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RoHS/REACH Compliance

The RoHS and WEEE Directives are part of a global push for environmentally sound manufacturing and recycling policies. The Directives are primarily geared to consumer electronic products, but frequently affect industrial products as well.

The European Union was the first to enact these directives on July 1, 2006. The RoHS Directive is formally named the “Restriction of the use of certain Hazardous Substances” and the WEEE Directive is formally named “Waste Electrical & Electronic Equipment”, which includes various recycling programs.

The RoHS directives typically ban six substances, whereas the WEEE directive is concerned with the recycling and disposal of these and other substances. The banned substances are cadmium (Cd), mercury (Hg), hexavalent chromium (Cr (VI)), polybrominated biphenyls (PBBs) and polybrominated diphenyl ethers (PBDEs) as well as lead (Pb).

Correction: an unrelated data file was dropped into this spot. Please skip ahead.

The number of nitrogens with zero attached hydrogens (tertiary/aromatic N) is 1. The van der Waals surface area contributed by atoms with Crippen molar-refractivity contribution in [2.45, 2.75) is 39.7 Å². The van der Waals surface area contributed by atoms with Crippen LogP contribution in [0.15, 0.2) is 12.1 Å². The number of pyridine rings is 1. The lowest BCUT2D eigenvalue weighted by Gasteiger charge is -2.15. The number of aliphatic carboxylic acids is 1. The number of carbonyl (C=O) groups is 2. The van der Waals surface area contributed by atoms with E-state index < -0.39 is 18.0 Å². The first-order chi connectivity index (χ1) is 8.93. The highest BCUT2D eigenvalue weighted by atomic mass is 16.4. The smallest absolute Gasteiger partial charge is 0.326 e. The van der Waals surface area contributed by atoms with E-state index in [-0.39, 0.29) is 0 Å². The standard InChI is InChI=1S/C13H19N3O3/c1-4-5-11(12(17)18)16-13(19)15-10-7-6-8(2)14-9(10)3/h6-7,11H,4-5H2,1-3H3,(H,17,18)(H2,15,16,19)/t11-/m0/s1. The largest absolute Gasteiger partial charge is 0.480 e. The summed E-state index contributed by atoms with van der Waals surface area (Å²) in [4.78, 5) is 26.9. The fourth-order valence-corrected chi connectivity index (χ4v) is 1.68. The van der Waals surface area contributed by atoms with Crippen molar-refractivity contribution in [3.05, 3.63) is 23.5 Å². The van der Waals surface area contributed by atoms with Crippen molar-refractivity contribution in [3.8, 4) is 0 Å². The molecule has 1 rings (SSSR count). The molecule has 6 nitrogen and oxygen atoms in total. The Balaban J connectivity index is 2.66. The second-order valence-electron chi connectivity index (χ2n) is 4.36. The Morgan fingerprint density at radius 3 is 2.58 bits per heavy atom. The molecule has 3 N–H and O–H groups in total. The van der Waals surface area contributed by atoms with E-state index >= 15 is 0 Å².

California was the first state to enact RoHS and WEEE type directives that cover consumer electronic display devices. We expect other states to follow California’s lead.

The China RoHS and WEEE directives1 enacted this spring does affect industrial products that contain electronic printed circuit boards as well as other industrial machinery. Japan and Korea also have their own directives.

The below links contain Baldor Electric Company’s response to these directives...

1 Each country enacting such legislation uses a different official name for this type of directive.